Published online by Cambridge University Press: 27 December 2018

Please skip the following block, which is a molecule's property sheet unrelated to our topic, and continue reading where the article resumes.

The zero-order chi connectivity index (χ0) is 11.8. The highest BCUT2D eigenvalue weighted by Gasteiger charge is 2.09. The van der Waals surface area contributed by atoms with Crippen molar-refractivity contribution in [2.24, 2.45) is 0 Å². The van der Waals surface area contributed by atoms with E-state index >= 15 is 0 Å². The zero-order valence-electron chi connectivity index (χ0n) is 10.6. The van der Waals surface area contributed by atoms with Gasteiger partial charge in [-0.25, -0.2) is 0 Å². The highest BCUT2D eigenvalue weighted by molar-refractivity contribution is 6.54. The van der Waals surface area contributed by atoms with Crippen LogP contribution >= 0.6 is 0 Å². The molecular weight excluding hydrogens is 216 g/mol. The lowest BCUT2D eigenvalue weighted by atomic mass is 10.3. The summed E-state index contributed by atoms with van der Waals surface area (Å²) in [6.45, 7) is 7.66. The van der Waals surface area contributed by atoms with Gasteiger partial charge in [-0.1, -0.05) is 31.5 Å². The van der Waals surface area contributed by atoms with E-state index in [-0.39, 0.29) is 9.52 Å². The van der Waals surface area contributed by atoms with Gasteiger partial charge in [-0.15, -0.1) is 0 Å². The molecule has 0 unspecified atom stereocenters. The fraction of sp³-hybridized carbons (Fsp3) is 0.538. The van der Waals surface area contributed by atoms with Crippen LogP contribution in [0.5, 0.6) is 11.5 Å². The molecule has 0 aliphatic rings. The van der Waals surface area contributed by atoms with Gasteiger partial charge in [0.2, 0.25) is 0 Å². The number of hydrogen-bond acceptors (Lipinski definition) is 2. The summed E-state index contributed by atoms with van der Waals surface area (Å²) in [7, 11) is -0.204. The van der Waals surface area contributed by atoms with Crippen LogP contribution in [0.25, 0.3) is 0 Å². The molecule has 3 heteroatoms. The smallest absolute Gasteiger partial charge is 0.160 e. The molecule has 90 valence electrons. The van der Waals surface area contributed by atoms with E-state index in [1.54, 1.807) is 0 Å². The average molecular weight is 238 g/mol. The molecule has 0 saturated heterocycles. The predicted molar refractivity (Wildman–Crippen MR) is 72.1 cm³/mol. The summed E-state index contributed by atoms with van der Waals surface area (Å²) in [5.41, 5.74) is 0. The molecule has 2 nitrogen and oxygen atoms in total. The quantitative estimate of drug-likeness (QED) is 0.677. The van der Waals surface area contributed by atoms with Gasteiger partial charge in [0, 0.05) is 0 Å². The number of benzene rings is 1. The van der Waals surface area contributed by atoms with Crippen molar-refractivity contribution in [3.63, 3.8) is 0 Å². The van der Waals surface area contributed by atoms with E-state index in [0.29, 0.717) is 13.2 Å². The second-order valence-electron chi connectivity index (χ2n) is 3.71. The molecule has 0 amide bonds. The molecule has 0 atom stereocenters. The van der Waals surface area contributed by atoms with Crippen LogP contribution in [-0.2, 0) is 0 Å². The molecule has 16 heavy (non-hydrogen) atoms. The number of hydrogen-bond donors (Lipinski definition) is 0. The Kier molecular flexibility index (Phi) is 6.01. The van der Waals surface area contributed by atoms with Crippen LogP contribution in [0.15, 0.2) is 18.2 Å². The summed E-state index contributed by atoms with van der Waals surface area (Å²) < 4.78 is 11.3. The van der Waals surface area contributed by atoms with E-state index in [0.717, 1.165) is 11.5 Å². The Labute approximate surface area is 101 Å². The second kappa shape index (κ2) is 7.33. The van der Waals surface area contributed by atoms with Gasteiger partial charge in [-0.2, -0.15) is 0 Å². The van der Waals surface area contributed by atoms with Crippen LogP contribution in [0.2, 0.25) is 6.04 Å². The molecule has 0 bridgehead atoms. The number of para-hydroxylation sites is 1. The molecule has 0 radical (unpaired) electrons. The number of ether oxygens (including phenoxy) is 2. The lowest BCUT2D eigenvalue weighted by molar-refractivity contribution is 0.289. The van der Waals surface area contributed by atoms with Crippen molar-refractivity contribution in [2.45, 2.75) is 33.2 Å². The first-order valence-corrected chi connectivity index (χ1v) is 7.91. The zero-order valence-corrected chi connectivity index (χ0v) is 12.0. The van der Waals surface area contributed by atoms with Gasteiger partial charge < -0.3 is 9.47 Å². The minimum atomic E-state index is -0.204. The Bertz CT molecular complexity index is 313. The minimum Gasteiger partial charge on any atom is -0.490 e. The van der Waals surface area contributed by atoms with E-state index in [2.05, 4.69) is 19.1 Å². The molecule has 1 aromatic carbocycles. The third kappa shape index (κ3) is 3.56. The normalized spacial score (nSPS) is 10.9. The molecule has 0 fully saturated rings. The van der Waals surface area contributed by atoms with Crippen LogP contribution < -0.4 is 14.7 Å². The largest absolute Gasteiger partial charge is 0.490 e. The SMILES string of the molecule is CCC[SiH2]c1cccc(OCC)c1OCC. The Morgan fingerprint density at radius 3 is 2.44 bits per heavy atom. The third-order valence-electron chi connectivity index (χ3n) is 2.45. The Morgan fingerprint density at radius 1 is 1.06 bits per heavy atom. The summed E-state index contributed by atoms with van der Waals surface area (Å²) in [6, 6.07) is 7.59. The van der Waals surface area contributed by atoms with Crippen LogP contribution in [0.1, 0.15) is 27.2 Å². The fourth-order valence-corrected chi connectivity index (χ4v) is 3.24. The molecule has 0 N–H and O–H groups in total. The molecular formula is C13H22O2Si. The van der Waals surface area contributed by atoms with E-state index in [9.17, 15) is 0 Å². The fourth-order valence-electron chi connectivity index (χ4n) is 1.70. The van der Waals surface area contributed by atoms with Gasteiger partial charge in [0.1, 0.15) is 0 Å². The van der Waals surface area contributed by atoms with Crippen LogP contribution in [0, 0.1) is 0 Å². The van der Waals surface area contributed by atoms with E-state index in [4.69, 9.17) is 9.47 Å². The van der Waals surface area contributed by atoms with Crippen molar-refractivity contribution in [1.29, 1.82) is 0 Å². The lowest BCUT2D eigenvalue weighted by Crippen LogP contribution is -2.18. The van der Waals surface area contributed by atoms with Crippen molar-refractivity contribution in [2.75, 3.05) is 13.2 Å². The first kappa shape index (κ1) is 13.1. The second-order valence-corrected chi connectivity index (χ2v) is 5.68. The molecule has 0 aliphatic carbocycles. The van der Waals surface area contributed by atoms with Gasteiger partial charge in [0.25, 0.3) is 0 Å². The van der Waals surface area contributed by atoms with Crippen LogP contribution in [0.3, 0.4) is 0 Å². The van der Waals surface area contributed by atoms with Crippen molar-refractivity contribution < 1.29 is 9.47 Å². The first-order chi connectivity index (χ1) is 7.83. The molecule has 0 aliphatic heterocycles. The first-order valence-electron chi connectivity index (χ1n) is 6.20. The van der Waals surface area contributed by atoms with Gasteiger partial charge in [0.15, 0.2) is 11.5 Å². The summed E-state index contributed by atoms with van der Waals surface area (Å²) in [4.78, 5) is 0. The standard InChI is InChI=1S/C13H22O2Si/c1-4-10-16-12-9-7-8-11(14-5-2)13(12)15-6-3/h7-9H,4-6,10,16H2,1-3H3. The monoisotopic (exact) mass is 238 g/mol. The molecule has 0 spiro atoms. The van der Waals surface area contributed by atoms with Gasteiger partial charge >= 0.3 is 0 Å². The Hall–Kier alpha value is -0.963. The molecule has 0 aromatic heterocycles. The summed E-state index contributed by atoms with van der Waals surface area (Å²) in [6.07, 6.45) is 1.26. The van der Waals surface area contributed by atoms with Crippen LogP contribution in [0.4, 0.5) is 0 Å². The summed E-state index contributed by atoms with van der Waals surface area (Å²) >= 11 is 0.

As the pace of legal harmonization in developing East Asian states increases to comply with international trading treaties, a disjunction is forming between legislative expectations and everyday business practices. Evidence considered in this article suggests that Vietnam is no exception. State control over public discourse favors the interests of business elites, while small-scale entrepreneurs struggle to make their views known. Lawmakers exposed to this asymmetric discourse rarely adjust global legal rules to suit the transactional requirements of small-scale entrepreneurs. As a consequence, the largely imported commercial legislative framework is increasingly reflecting the interests of business elites. The article concludes that for the state to develop a more inclusive regulatory regime, it needs to relax its control over public deliberation and give small-scale entrepreneurs more opportunities to convey local precepts and practices to lawmakers.
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